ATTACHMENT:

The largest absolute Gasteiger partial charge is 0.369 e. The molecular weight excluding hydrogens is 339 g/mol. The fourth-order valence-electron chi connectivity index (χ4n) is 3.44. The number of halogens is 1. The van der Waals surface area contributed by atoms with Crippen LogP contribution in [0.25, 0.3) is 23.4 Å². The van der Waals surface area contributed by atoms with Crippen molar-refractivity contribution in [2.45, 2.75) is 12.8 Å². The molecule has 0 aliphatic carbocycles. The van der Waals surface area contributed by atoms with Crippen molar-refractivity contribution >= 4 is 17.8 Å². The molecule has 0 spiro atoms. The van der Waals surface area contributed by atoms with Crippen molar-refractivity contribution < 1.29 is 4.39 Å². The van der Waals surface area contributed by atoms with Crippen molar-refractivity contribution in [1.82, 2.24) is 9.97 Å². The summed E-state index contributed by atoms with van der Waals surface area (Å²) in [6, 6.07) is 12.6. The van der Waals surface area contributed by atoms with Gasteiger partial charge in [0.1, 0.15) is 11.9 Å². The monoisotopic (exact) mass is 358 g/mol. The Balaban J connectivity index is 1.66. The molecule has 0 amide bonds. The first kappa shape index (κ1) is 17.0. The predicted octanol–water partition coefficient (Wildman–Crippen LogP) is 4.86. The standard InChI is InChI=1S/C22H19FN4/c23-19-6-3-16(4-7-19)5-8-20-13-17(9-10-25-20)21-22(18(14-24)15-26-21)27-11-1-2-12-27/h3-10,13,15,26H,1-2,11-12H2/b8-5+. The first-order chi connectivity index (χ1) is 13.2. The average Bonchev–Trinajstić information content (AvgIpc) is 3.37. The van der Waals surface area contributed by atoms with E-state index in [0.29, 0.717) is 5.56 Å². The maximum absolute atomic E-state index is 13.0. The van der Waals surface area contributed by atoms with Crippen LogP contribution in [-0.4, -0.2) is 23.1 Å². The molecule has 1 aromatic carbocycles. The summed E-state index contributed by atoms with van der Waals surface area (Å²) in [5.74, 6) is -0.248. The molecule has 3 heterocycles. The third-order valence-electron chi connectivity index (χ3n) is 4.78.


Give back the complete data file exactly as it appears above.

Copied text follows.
The largest absolute Gasteiger partial charge is 0.369 e. The molecular weight excluding hydrogens is 339 g/mol. The fourth-order valence-electron chi connectivity index (χ4n) is 3.44. The number of halogens is 1. The van der Waals surface area contributed by atoms with Crippen LogP contribution in [0.25, 0.3) is 23.4 Å². The van der Waals surface area contributed by atoms with Crippen molar-refractivity contribution in [2.45, 2.75) is 12.8 Å². The molecule has 0 aliphatic carbocycles. The van der Waals surface area contributed by atoms with Crippen molar-refractivity contribution >= 4 is 17.8 Å². The molecule has 0 spiro atoms. The van der Waals surface area contributed by atoms with Crippen molar-refractivity contribution < 1.29 is 4.39 Å². The van der Waals surface area contributed by atoms with Crippen molar-refractivity contribution in [1.82, 2.24) is 9.97 Å². The summed E-state index contributed by atoms with van der Waals surface area (Å²) in [6, 6.07) is 12.6. The van der Waals surface area contributed by atoms with Gasteiger partial charge in [0.1, 0.15) is 11.9 Å². The monoisotopic (exact) mass is 358 g/mol. The Balaban J connectivity index is 1.66. The molecule has 0 amide bonds. The first kappa shape index (κ1) is 17.0. The predicted octanol–water partition coefficient (Wildman–Crippen LogP) is 4.86. The standard InChI is InChI=1S/C22H19FN4/c23-19-6-3-16(4-7-19)5-8-20-13-17(9-10-25-20)21-22(18(14-24)15-26-21)27-11-1-2-12-27/h3-10,13,15,26H,1-2,11-12H2/b8-5+. The first-order chi connectivity index (χ1) is 13.2. The average Bonchev–Trinajstić information content (AvgIpc) is 3.37. The van der Waals surface area contributed by atoms with E-state index in [0.29, 0.717) is 5.56 Å². The maximum absolute atomic E-state index is 13.0. The van der Waals surface area contributed by atoms with Crippen LogP contribution in [-0.4, -0.2) is 23.1 Å². The molecule has 1 aromatic carbocycles. The summed E-state index contributed by atoms with van der Waals surface area (Å²) in [5.74, 6) is -0.248. The molecule has 3 heterocycles. The third-order valence-electron chi connectivity index (χ3n) is 4.78.